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Why Alabama's GOP House primary may be the most important election in the country

Establishment Republicans are wringing their hands over yet another potential defeat at the hands of the Tea Party

As the government shutdown laid bare, Republicans have an all-out civil war on their hands, one that is pitting establishment types against Tea Party insurgents.

On Tuesday, the battle shifted to Alabama, where GOP voters cast ballots in the runoff election to choose the party's nominee for the state's 1st Congressional District. Though the race hardly has the star power of, say, New Jersey's gubernatorial contest, it could very well offer the most intriguing glimpse of any of Tuesday's races into the future of the Republican Party.

The race, between former state Senator Bradley Byrne and Tea Party-aligned activist Dean Young, presents the Alabama GOP with a choice between two deeply conservative candidates. Both are outspoken Christians and social conservatives who oppose the deal that ended the government shutdown.

Of the two, though, Young's populist Tea Party streak places him further to the right. Byrne is an established politician endorsed by the Chamber of Commerce who talks about solving problems through cooperation; Young is a polemic firebrand who thinks President Obama was born in Kenya and describes his own supporters as "pitchfork people."

So although they share common political beliefs, they have very different ideas about what the modern GOP should look like. Young has turned the contest into a referendum on the party at large, labeling Byrne a "country club Republican" and suggesting his opponent would be more of the same in Washington. Byrne, meanwhile, has hammered Byrne as a crank with no real policies.

"If you’re looking for somebody who's just going to go up there and fight, he's your guy," Byrne said at a recent event. "If you’re searching for somebody who's going to up there and fight and be effective, I'm your guy."

In that way, the election has become not a simple choice between two candidates, but rather a choice about "what tactics Republican activists think will be most successful as the next budget showdown looms," says the Daily Beast's Ben Jacobs. It's the same choice congressional Republicans are facing between the "suicide" and "surrender" caucuses, as they've been derisively referred to by their respective opponents.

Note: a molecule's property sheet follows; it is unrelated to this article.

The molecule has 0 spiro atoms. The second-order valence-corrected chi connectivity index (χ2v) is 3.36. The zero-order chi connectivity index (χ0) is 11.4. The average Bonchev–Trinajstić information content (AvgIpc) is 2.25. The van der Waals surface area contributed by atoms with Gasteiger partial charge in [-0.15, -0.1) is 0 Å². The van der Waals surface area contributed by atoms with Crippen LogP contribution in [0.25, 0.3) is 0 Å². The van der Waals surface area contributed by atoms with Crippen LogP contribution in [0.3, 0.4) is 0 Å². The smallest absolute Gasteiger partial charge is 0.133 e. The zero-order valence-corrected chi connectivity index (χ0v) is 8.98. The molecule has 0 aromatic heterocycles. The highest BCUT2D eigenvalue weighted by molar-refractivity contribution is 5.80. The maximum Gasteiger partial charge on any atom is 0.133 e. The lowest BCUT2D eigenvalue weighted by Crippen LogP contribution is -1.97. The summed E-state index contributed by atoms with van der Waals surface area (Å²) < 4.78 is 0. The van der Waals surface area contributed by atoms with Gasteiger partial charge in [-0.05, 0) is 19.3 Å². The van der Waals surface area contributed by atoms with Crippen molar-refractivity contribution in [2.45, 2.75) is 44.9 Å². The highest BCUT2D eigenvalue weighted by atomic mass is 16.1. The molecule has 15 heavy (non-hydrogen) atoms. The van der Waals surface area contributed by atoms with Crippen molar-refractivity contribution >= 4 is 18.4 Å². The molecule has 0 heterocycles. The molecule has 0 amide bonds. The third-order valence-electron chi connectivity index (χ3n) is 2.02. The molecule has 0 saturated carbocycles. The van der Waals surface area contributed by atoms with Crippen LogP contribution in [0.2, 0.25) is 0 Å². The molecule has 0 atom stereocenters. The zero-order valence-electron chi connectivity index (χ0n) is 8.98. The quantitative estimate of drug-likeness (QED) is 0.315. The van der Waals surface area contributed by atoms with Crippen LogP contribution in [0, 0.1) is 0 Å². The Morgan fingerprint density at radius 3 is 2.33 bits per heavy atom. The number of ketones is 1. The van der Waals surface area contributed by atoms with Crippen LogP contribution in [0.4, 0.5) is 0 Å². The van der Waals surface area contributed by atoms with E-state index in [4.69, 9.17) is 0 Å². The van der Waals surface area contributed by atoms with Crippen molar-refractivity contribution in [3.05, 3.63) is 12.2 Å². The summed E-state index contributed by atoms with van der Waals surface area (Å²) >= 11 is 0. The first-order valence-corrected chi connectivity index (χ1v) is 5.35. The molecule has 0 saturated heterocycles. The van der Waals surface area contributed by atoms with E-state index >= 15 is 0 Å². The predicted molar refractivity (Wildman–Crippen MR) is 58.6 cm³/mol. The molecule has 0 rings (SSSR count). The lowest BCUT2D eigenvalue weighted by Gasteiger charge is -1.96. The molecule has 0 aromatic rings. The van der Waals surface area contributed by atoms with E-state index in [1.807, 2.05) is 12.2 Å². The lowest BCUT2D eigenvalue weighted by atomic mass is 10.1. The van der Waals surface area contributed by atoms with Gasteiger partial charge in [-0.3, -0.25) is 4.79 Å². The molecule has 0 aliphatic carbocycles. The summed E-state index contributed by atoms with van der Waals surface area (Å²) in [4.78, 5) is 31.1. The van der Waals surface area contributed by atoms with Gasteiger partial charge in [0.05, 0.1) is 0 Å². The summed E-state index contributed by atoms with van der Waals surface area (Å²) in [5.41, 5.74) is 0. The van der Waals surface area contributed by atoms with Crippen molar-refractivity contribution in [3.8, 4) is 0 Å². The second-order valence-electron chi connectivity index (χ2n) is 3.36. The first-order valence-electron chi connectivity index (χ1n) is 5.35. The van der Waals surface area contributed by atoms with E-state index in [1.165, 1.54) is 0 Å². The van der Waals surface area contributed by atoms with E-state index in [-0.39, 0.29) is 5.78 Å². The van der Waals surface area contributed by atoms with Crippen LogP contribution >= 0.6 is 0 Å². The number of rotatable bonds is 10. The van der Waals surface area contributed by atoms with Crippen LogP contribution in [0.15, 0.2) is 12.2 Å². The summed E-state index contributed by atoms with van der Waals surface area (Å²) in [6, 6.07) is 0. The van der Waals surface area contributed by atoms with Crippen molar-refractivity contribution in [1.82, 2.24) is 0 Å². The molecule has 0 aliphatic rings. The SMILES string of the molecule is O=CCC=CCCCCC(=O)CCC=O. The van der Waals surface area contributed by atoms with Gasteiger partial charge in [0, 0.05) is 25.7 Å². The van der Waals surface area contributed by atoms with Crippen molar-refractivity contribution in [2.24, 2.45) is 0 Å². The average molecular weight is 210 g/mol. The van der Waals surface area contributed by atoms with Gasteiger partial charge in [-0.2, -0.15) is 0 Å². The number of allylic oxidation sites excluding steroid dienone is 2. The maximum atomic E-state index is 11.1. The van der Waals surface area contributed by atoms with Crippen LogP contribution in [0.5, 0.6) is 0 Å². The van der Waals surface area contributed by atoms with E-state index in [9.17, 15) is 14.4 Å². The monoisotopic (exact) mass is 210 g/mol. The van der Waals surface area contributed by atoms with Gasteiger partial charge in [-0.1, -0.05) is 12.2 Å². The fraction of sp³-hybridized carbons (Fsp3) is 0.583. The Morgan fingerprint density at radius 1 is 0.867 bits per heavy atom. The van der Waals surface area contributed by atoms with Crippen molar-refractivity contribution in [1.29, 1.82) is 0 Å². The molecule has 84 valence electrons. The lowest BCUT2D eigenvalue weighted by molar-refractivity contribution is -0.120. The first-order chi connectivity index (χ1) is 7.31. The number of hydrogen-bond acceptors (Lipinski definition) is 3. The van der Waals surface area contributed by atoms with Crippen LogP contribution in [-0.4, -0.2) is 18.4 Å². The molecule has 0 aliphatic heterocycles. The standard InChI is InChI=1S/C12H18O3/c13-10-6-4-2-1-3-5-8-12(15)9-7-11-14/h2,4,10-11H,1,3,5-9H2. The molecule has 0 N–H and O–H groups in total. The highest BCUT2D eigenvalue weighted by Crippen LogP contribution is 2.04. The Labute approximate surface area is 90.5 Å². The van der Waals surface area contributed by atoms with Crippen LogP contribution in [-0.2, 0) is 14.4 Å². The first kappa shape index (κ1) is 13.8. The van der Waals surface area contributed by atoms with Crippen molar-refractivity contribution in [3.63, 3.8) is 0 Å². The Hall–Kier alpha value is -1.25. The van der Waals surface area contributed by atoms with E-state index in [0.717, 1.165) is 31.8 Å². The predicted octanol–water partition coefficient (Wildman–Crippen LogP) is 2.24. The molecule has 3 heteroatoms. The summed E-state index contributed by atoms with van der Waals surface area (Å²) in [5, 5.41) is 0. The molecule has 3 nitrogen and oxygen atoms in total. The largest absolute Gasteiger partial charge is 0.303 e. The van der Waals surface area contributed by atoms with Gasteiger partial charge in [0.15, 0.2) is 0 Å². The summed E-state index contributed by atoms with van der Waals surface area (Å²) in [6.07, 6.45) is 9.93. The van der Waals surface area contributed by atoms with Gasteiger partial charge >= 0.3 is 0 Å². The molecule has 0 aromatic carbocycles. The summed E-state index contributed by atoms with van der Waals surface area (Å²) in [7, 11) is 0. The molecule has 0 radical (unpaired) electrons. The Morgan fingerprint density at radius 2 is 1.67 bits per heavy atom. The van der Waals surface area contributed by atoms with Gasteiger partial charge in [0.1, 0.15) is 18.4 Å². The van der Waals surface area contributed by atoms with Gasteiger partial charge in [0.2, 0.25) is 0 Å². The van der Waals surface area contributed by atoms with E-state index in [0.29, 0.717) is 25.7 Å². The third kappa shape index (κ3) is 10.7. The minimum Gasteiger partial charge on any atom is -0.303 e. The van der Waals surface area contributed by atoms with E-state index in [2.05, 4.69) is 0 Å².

It could also set a pattern for future elections, with an insurgent raising money based on resentment toward the Republican Party itself. Michael Gerson at The Washington Post explained the troubling implications of such a development:

The result is a paradox. Over the past few decades, Republican members of Congress have become more reliably conservative (as their Democratic colleagues, to a lesser extent, have become more liberal). Liberal Republicanism has essentially ceased to exist. This means that tea party conservatives are revolting against a more uniformly conservative party. The RINOs they hunt are actually an endangered species. [The Washington Post]

Still sore from the government shutdown, business interests are stepping in, saying they would boost business-friendly Republicans in future primary elections. And indeed, in Alabama, they've poured money into the race to give Byrne an 8-1 fundraising advantage. The Chamber of Commerce alone has spent nearly $200,000 promoting Byrne's candidacy.

To be sure, extrapolating too much from one provincial race could be problematic. It is, after all, only one contest in one very, very Republican district, where GOP voters aren't necessarily representative of the party as a whole. (The district is so heavily Republican that former Rep. Jo Bonner (R), who stepped down earlier this year to set up the primary, captured 98 percent of the vote in 2012.)

Yet the race's overarching dynamic of establishment vs. Tea Party — and the extent to which the business community has gone all in to sway not a general election, but a primary — could serve as a microcosmic preview of what lies ahead for the GOP in 2014 and beyond.

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